Mechanical properties of the Papio anubis tympanic membrane: Change significantly from infancy to adulthood.
Authors of this article are:
Liang J, Smith KD, Lu H, Seale TW, Gan RZ.
A summary of the article is shown below:
Mechanical properties of the tympanic membrane (TM) are important for studying the transfer function of the auditory system. However, nearly all reported human data are limited to adults because of the unavailability of temporal bones from children. In this study, we used the baboon (Papio anubis), a genetically close human relative, as a model to address the occurrence of age-dependent changes of the human TM. Forty-five baboon TMs were characterized in five age groups: <1 year, 1 to <2 years, 2 to <3 years, 3 to <5, and >5 years of age, comparable to human ages ranging from newborn to adult. The elastic properties of the baboon TMs were characterized by a micro-fringe projection technique. Volume displacement of the TM under quasi-static pressure was first determined from its micro-fringe pattern. Subsequently, these displacement values were used in a finite element model to derive mechanical properties. The Young’s modulus of the baboon TM exhibited a modest decrease from 29.1 MPa to 26.0 MPa over the age groups. The average Young’s modulus was ∼1.4 times higher than that of the adult human TM. This is the first time that age-related TM mechanical properties of high primate are reported. These new findings may help to explore the potential value of the baboon as a new primate model for future age-related hearing research on the normal and diseased ear.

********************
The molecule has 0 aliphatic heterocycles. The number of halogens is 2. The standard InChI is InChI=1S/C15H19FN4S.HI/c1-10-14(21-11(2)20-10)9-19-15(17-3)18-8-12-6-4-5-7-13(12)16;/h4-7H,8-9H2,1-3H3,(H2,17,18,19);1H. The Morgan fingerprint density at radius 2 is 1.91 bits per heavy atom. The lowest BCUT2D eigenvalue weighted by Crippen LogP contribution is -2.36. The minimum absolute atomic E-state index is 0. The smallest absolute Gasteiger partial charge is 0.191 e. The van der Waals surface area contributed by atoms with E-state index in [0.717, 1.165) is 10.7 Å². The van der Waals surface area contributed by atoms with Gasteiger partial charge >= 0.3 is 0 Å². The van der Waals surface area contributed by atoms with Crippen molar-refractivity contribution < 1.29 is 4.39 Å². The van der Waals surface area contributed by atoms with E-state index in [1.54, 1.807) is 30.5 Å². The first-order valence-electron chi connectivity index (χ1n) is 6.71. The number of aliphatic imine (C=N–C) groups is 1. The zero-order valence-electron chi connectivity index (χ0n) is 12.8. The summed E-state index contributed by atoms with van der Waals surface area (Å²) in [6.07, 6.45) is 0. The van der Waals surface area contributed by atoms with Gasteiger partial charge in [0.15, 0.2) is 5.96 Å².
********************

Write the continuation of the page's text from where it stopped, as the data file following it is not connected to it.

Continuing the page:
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This article is a good source of information and a good way to become familiar with topics such as:
Baboon;Finite element method;Mechanical properties;Micro-fringe projection;Tympanic membrane
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